Suicide is something I've been thinking about for a while - not as a personal prospect I hasten to add - but the way it's reported in the media.
Or rather I should say the way it goes unreported in the media.
Of course there are very noteable exceptions - and of these Bridgend is the obvious example.
But how well did the press respond to what appeared to be a spate of suicides in a tight-knit teenage community? Badly, I would argue.
Suicide is something the media industry is scared of, we don't understand it and neither do our audience. By definition the person who has ended their life has reached a point of isolation which they felt no-one could help them back from, plus by the time anyone finds out it's too late for questions.
I'm not trying to be flippant about this, I think it's really important, but I also think it's time we changed the tone of the discussion because suicide is frighteningly normal.
The only more "normal" way to die if you're male and aged under 35 is to be involved in a car crash.
According to the mental health charity MIND suicide accounts for almost 23% of all deaths of people aged 15–24 years.
Working on a regional weekly paper I can vouch for the fact that almost every single traffic accident, fatal or minor, we get to hear of is reported online or in print.
The same is not true for suicides. Why?
Certainly we find out about less cases - there's no denying it's easier to spot a three car pile up than it is a paracetamol overdose - but that's not the reason suicides goes unreported.
Post Bridgend it feels as though the issue is one of the last taboos left in the news industry.
The reports about the Bridgend deaths made things worse, not better, because journalists tried to force a sexy narrative that simply wasn't there onto the events and, in doing so, once again reinforced the idea that there has to be an exceptional back story to merit reporting on a person taking their own life.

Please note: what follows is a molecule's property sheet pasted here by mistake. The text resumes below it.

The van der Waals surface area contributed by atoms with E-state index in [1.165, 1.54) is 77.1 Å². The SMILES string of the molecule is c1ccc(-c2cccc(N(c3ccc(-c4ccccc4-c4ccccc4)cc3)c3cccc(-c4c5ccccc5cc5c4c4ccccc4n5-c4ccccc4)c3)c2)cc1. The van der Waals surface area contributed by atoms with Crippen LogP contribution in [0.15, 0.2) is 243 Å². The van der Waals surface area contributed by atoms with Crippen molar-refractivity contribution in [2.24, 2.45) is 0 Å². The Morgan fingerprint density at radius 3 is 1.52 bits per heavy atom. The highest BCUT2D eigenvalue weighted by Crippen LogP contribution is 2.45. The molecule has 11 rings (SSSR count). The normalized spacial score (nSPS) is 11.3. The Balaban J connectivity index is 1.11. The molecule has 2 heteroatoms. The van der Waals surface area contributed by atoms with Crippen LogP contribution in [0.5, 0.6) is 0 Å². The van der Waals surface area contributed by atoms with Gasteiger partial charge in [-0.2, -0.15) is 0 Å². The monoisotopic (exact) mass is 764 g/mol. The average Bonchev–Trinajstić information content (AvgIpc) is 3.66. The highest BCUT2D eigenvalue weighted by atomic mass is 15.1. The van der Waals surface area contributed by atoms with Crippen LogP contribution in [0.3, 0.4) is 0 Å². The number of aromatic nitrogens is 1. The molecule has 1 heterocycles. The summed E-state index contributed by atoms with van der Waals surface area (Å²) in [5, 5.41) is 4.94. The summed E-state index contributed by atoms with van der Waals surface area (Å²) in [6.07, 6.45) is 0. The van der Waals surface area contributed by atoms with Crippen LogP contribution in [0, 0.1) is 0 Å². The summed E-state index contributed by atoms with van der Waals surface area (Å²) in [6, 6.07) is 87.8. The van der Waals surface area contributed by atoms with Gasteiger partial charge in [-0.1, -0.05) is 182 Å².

Bridgend isn't a tiny village, the young people that died did not all know one another, the numbers were worrying - but not that much higher than the expected average, and by now it's clear that there was no suicide pact cooked up on Bebo.
Often the feeling is that unless there's a "news angle" it would be intrusive and unneccessary to report on a "straightforward" suicide.
I think that's wrong: Yes, suicide is a harrowing thing for any family to have to deal with, yes, grief is personal, and yes, mental health issues are difficult to report sensitively and responsibly - but that doesn't mean suicide shouldn't make the news.
If we don't talk about it, then it's stigmatised - and what's more likely to make an isolated and desperate 19-year-old feel like a freak than a total absence of the issue in mainstream culture?
But the British press aren't a bunch of sensitive souls who back down when people get upset, so why does this culture exist?
There are several reasons. For a start I think the industry assumes that there's no public appetite for suicide stories because the issue is depressing and therefore likely to turn readers off. Which is nonsense if you ask me - people have a natural, morbid curiousity in tales of tragic misery - we all know that good news doesn't sell papers.
Then there's the Press Complaints Commission Code 5 ii) which states: "When reporting suicide, care should be taken to avoid excessive detail about the method used."
Obviously the code doesn't prevent journalists writing stories about suicide, it just asks us to be responsible in the way that we do it - but its very existence (it's a relatively recent addition to the code) gives a nervous journalist or news editor something to hide behind.
And while we're talking about hiding, the coroners court does its fair share of hiding its head in the sand on this issue. Open and narrative verdicts are recorded compassionately to save family members the further grief of a suicide verdict - but I can't help thinking this does a huge disservice to those who might benefit from greater awareness of the issues surrounding suicide.
Mental illness is a killer - the only one that the news industry seems scared of - and yet it's the one we could do the most to fight.
Two excellent charities that know the score far better than I do are: